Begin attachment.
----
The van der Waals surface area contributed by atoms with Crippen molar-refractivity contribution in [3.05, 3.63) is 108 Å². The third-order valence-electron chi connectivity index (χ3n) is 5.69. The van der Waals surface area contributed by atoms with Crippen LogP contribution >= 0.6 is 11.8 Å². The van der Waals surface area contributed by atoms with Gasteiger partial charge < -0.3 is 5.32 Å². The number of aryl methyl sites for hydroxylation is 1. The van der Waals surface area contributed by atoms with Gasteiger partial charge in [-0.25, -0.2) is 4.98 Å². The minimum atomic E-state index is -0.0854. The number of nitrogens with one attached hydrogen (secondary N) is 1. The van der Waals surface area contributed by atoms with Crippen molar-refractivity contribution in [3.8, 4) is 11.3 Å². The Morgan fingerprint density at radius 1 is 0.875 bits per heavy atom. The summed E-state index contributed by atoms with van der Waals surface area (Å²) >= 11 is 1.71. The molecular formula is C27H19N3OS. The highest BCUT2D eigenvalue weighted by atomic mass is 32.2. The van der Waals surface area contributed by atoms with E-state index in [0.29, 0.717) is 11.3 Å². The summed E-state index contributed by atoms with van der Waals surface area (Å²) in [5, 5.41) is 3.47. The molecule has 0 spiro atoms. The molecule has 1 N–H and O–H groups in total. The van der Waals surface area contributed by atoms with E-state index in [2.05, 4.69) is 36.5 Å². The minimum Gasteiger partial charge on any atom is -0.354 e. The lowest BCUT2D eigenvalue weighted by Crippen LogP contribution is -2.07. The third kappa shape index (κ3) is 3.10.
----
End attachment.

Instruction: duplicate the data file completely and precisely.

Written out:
The van der Waals surface area contributed by atoms with Crippen molar-refractivity contribution in [3.05, 3.63) is 108 Å². The third-order valence-electron chi connectivity index (χ3n) is 5.69. The van der Waals surface area contributed by atoms with Crippen LogP contribution >= 0.6 is 11.8 Å². The van der Waals surface area contributed by atoms with Gasteiger partial charge < -0.3 is 5.32 Å². The number of aryl methyl sites for hydroxylation is 1. The van der Waals surface area contributed by atoms with Gasteiger partial charge in [-0.25, -0.2) is 4.98 Å². The minimum atomic E-state index is -0.0854. The number of nitrogens with one attached hydrogen (secondary N) is 1. The van der Waals surface area contributed by atoms with Crippen molar-refractivity contribution in [3.8, 4) is 11.3 Å². The Morgan fingerprint density at radius 1 is 0.875 bits per heavy atom. The summed E-state index contributed by atoms with van der Waals surface area (Å²) >= 11 is 1.71. The molecular formula is C27H19N3OS. The highest BCUT2D eigenvalue weighted by atomic mass is 32.2. The van der Waals surface area contributed by atoms with E-state index in [0.29, 0.717) is 11.3 Å². The summed E-state index contributed by atoms with van der Waals surface area (Å²) in [5, 5.41) is 3.47. The molecule has 0 spiro atoms. The molecule has 1 N–H and O–H groups in total. The van der Waals surface area contributed by atoms with E-state index in [2.05, 4.69) is 36.5 Å². The minimum Gasteiger partial charge on any atom is -0.354 e. The lowest BCUT2D eigenvalue weighted by Crippen LogP contribution is -2.07. The third kappa shape index (κ3) is 3.10.